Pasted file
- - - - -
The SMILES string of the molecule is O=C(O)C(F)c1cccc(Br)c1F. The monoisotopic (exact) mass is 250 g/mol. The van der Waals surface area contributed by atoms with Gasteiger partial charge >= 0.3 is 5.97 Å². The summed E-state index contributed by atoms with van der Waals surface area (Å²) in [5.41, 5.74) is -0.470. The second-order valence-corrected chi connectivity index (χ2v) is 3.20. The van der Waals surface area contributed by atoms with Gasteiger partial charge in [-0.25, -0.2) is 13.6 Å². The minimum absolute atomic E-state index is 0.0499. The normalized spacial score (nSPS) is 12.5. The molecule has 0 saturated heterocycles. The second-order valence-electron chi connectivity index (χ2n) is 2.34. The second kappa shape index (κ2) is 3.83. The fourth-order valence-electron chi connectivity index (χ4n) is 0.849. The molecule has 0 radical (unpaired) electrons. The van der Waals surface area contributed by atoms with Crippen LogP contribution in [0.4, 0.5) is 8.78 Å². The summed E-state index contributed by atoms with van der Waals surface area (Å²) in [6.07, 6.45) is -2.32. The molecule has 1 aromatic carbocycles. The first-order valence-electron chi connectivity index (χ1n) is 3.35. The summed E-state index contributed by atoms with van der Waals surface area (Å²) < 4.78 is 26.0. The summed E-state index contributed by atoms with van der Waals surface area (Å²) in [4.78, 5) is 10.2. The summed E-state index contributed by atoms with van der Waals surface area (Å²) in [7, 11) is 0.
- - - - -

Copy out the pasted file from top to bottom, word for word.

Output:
The SMILES string of the molecule is O=C(O)C(F)c1cccc(Br)c1F. The monoisotopic (exact) mass is 250 g/mol. The van der Waals surface area contributed by atoms with Gasteiger partial charge >= 0.3 is 5.97 Å². The summed E-state index contributed by atoms with van der Waals surface area (Å²) in [5.41, 5.74) is -0.470. The second-order valence-corrected chi connectivity index (χ2v) is 3.20. The van der Waals surface area contributed by atoms with Gasteiger partial charge in [-0.25, -0.2) is 13.6 Å². The minimum absolute atomic E-state index is 0.0499. The normalized spacial score (nSPS) is 12.5. The molecule has 0 saturated heterocycles. The second-order valence-electron chi connectivity index (χ2n) is 2.34. The second kappa shape index (κ2) is 3.83. The fourth-order valence-electron chi connectivity index (χ4n) is 0.849. The molecule has 0 radical (unpaired) electrons. The van der Waals surface area contributed by atoms with Crippen LogP contribution in [0.4, 0.5) is 8.78 Å². The summed E-state index contributed by atoms with van der Waals surface area (Å²) in [6.07, 6.45) is -2.32. The molecule has 1 aromatic carbocycles. The first-order valence-electron chi connectivity index (χ1n) is 3.35. The summed E-state index contributed by atoms with van der Waals surface area (Å²) < 4.78 is 26.0. The summed E-state index contributed by atoms with van der Waals surface area (Å²) in [4.78, 5) is 10.2. The summed E-state index contributed by atoms with van der Waals surface area (Å²) in [7, 11) is 0.